See below for recordings of music by Eugène Gigout
Eugène Gigout (1844 – 1925) was for 62 years Organist of the Church of St Augustin, Paris. He was best known at the time as a performer and was one of the first French organists to embrace the new technology of recording. Today, he is best known for his organ compositions that are a still a staple of the repertoire.
Born in Nancy, Lorraine, on 23rd March, 1844, Gigout’s musical training began at the city’s Cathédrale Notre-Dame-de-l’Annonciation. From the age of 13 he was good enough to be taught by Camille Saint-Saëns and Clément Loret at the Ecole Niedermeyer in Paris.
After graduating from the school he joined the teaching staff and, in 1863, at the age of 19, began his 62 year tenure at St Augustin.
Although he wrote a large number of choral works, some orchestral works, and pieces for piano and harmonium, his reputation as a composer depends almost entirely today on his compositions for organ, most of which were published during his life. The Scherzo (see below) and a Toccata (No 4 in the same collection of 10 Pieces) are regularly performed at organ recitals and church services today.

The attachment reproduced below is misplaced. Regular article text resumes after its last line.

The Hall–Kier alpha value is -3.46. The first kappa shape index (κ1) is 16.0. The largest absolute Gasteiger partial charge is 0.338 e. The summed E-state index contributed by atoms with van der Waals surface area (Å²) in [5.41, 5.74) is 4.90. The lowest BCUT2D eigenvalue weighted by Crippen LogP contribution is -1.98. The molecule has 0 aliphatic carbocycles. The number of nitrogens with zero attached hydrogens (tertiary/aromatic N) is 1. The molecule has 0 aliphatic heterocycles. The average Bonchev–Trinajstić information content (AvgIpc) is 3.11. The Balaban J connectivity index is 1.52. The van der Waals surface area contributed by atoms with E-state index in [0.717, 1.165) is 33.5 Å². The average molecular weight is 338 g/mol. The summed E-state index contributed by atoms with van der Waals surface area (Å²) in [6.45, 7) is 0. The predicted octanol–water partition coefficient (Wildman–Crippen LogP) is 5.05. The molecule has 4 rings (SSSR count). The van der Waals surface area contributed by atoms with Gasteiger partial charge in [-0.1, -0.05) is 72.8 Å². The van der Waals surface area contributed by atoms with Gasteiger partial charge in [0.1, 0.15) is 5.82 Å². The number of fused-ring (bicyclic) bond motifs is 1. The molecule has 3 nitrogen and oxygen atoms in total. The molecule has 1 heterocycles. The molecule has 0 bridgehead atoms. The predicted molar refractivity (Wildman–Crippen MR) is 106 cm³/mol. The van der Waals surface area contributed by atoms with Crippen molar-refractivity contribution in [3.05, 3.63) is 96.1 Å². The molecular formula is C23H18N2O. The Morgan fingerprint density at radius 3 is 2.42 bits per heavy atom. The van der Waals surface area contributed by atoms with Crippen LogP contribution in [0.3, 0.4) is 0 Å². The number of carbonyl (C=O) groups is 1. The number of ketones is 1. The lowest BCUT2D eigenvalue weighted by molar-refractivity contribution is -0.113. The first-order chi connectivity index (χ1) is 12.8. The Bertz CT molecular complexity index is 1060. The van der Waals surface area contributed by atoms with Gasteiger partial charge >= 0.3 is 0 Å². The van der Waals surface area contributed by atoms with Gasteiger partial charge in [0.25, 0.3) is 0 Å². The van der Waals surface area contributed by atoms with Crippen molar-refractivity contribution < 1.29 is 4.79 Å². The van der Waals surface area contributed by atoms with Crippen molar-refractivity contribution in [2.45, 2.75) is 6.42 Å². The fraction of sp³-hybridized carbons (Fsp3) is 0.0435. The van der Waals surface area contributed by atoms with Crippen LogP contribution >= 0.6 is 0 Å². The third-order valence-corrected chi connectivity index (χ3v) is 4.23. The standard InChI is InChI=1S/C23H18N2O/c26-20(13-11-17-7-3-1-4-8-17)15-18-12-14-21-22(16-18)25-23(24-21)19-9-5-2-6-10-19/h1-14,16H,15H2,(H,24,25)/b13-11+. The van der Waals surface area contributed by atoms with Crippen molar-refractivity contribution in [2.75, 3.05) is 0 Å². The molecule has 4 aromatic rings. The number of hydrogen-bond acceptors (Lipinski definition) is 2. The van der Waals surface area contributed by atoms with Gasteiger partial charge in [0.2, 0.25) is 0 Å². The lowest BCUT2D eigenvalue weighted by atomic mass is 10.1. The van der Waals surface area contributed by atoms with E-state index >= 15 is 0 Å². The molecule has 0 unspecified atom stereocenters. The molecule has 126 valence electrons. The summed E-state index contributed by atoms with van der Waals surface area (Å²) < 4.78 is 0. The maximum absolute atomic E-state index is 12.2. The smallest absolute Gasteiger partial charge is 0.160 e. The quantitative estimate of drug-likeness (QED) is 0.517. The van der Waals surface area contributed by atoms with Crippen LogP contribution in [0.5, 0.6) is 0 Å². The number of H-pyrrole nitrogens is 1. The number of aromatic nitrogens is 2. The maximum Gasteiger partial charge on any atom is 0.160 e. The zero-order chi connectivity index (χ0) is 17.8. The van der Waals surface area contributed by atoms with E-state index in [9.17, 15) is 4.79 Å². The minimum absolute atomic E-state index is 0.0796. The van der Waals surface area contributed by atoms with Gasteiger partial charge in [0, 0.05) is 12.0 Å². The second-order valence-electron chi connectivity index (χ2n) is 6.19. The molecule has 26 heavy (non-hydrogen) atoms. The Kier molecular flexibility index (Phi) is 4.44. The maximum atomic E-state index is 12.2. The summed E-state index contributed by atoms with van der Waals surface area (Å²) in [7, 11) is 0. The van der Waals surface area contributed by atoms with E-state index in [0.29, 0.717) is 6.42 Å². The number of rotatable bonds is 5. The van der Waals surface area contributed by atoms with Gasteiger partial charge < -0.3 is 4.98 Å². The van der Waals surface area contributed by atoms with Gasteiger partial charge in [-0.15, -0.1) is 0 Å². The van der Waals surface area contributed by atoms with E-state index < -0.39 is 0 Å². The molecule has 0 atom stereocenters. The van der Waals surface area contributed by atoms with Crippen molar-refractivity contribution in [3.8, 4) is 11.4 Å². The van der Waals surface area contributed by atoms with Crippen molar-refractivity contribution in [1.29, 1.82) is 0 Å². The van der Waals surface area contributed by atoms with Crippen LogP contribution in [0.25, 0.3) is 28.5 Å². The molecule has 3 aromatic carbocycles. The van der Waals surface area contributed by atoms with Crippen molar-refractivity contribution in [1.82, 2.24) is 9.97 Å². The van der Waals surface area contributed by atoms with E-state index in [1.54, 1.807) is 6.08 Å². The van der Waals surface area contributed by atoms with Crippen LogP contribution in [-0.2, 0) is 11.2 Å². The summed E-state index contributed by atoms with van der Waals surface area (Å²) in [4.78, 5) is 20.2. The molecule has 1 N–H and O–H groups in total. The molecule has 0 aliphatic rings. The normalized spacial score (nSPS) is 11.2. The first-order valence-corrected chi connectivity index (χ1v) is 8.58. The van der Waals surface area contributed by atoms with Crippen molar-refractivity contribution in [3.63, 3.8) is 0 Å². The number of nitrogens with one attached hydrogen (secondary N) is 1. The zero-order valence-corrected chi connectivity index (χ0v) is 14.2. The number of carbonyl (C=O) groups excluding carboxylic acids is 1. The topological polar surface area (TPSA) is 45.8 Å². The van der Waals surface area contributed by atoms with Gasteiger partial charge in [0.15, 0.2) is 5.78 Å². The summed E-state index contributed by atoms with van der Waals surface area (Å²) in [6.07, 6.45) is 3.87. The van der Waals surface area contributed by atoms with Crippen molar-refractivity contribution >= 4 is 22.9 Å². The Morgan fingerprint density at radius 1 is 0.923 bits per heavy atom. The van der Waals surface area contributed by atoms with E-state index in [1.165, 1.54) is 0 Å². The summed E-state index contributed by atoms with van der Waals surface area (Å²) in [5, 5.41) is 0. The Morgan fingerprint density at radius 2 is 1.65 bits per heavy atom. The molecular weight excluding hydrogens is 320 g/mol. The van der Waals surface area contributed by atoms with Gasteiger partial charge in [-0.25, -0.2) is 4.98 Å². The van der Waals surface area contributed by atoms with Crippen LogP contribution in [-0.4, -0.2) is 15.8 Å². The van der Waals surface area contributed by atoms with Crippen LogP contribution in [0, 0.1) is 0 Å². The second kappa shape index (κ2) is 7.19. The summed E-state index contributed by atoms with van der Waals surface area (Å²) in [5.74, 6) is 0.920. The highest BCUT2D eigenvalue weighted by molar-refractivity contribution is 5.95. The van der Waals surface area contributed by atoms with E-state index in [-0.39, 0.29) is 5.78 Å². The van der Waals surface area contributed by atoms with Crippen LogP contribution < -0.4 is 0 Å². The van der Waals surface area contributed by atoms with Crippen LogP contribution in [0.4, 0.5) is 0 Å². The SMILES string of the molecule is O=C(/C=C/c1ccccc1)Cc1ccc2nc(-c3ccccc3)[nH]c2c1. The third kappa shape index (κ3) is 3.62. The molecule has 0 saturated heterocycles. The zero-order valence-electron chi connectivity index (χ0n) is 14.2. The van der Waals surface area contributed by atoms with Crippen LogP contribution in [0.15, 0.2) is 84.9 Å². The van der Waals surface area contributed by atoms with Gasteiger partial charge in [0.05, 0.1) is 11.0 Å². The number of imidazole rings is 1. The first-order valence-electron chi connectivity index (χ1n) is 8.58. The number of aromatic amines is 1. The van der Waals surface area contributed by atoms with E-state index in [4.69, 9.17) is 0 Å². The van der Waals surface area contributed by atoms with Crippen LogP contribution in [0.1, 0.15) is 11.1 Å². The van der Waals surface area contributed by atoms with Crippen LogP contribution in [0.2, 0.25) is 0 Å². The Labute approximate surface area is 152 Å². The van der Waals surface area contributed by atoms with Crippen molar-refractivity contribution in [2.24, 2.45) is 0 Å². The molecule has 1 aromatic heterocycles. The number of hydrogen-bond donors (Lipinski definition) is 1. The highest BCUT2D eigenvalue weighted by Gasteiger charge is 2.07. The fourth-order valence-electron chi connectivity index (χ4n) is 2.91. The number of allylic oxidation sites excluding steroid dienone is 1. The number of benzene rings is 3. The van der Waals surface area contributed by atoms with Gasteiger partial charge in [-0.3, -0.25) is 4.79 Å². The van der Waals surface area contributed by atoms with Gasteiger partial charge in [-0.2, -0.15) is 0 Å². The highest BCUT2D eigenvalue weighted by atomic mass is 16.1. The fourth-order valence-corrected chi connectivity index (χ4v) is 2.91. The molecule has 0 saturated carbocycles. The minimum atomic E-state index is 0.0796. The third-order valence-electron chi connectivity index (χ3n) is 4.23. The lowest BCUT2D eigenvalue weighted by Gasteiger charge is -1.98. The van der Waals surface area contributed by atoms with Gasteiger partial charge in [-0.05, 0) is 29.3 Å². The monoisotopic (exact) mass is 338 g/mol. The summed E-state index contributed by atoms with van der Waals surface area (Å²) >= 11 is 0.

Improvisation was a skill highly regarded by the French organists of the day, Gigout being no exception, and his published works bear the hallmarks of having originated as improvisations and impromptu musical ideas that he then developed on paper.
In 1885, Gigout founded a school for teaching organ and improvisation. When Alexandre Guilmant died in 1911, Gigout succeeded him as Professor of Organ and Composition at the Paris Conservatory.
When César Franck died in 1890, among the many famous organists of the day who were present at the funeral, it was Gigout who played the organ for the occasion.
Gigout died in Paris on 9th December, 1925.